nic, and other activities. The highlight of the year was the
annual MSA banquet held to wards the end of Black History
Week. The banquet was a culmination of the weeklong
events that proceeded it.
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The International Club welcomes all students to partici-
pate. Its purpose is to encourage and support cross-culture
exchanges between American and international students. It
also provides a network of friendship for NCC International
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During winter term, the International Club hosted a foreign
food extravaganza. All who attended the gourmet activity
enjoyed two full tables of food samples. ln addition, the club
sponsored the International Forum, invited guest lecturers to
NCC, and scheduled museum trips.
This year, the International Club officers were: Becky
Cope, President: Car- '
ol Spillar, Secretary-
Shindler ser ved as the
club 's faculty advisor.
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Top Kevln Stahlman talklng about
his Senior Honors Thesis and
Richter project at President Swing s
house Middle Left Cherle Burke
Ayesha Sharlff and Bruce Marty
enfoy each others company at the
Fall reception Mlddle Rlght
Computer professor Judy Walters
converses with a group of College
Scholars Bottom Over hors
d ouevres Mrs Joan Der and Glen
Doermg discuss the Scholars
program and upcoming events for
the College Scholars
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The College Scholars program is designed as an
honors program for those exceptional students who
wish to enhance their liberal arts education. The
program requires that nine credits of honors work
be completed for a designation of "College Scholar"
at graduation. The nine credits required include a
Senior Honors Thesis, two honors seminars, and six
other units of honors work. A new guide explaining
the program and the requirements was compiled for
the students and faculty this year, it stresses par-
ticipation in the program.
This year, the College
Scholars had three social
functions. In the fall, every-
one was invited to Presi-
dent S wing 's home for a re-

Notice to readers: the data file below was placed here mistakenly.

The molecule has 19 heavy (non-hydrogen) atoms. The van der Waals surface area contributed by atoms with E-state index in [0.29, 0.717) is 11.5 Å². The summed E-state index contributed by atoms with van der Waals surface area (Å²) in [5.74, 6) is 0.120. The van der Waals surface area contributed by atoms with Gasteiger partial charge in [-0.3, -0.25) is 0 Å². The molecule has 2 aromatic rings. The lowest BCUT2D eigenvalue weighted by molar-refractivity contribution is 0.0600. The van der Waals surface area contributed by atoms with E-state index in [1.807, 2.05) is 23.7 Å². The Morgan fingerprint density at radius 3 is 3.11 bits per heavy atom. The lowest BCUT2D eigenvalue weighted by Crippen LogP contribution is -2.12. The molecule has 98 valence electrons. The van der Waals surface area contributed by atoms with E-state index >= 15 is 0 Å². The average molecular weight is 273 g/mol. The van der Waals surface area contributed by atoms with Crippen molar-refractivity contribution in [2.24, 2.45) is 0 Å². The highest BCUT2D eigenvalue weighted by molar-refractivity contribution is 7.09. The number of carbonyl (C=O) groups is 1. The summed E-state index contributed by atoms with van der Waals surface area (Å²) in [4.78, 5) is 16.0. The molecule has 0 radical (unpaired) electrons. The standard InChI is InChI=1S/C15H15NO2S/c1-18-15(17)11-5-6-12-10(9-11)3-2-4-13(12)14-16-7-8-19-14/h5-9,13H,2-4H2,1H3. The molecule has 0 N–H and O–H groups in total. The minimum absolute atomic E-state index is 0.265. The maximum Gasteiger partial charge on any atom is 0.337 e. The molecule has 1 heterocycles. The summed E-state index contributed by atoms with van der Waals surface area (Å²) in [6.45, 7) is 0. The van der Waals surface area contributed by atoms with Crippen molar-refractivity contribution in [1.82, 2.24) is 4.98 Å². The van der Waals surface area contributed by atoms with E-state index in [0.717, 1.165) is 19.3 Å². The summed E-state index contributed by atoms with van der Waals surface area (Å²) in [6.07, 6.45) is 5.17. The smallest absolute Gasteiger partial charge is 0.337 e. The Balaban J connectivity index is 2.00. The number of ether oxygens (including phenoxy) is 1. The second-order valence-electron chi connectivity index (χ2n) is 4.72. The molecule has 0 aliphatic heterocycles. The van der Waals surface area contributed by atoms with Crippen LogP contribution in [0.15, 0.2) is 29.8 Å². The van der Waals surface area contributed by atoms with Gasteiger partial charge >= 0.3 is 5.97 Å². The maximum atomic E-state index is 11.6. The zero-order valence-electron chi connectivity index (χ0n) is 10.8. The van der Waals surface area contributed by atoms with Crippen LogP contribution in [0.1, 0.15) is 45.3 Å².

During spring term, the College Scholars met at
Leonardo's for pizza and fun. This year's partici-
pants were: George Adams, Amy Brown, Melissa
Brummel, Cherie Burke, Jacqueline Carlock, Steph-
anie DeFrancesce, Glen Doering, Michael Dreher,
Leanne Fanning, David Faulhaber, Denise Flak, Gary
Fuqua, Kendra Fuson, Pamela Gerardy, Joe Gross,
Peter Hallam, .lim Harrington, Wendy lngels, Kary
Kaczmarski, Tim King, Bruce Marty, Patrick Morton,
Michele Noel, Mita Patel, Maria Perdomo, Ann Ran-
dalL Diane Schnibben, Aye-
sha Shariff, David Smith,
Kevin Stahlman, Sharon
Strugalla, Karin Vergoth,
Cheryl Voliva, Doris War-
cup, Stacy Wecker, Wendy
Weissenstein, Kristy Witt,
Holly Yeates, Todd Zimmer-
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Tri Beta is a national honorary orga-
nization comprised of students who
are interested in Biology. Gamma Nu.
the NCC chapter of Tri Beta includes
among its members, three officers:
Bernd Schumacher fill graduate of the
class of '86 Q, President: Kathy DeHaan.
Vice-President, and Brooke Schu-
macher, Secretary. Dr. Tom Williams
served as Tri Beta 's faculty advisor.
Tri Beta sponsored many activities
during the year. Tri Beta offered a
popular cheese-tea in the Science Cen-
ter winter term. In addition, a guest
speaker from the Ghost Research Cen-
ter in Chicago spoke to students on
campus. In the spring, members of Tri
Beta participated in a picnic and soft-
ball game at Merner Fieldhouse. Ac-
cording to Schumacher, "Tri Beta had
an unusually large initiating class in the
Tri Beta, Front Row: Sarah Mock, Nora Conley, Kathy DeHaan, Kari McNulty, Brooke Schumacher, Bernd Schumacher, Coleen Carter Back Row Phil
Mceain, earl Anthony, Kevin Brown, Eric Bartel, Dr, Tom Williams, David Horner.
I I .. had '
Opposite Page, Upper Left: Madrigals entertain the crowds at the cranberry tea. Below: Renee worships her
idol the fetal cheese pig. Middie: Say cheese!
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WONC. Kneeling: John Madormo I General Managerj. Standing. Left to Right: Glen Doering CPublicity Directorj, Jim Venturini, Pat Barry
lProgram Directorj, Shari Stephens fMusic Directorj, Chris Wiggins, Jeff Borkstrom, Barry Schnell CProduction Directorj, Scott Wilkie.
Vivian Bianco. Mike Van Poucke, Jim Rausch CStation Managerj, Laurie Meisch, Todd Zimmerman, Joan Stohl. On Landing, Left to Right:
Julie Ballard, Mike Dreher, Joy Hougas. Kevin Rath, Julie Davis, Diane Kero, Jay Webster, Mark Krueger, Dawn Brooks, George Rosas, Mary
Welk, Becky Blanchard, Jeff Hoefke, David Vaughan, Kary Kaczmarski, John Welk, Maria Tramonte, Herb Placek, Tim Gossett, Tim
Schleuter, Beth Yenerich. Steve Miller, Jim Hanson.
WONC is an educational, non-commercial FM radio
station which is operated by NCC students who desire
to learn and become involved in the different facets of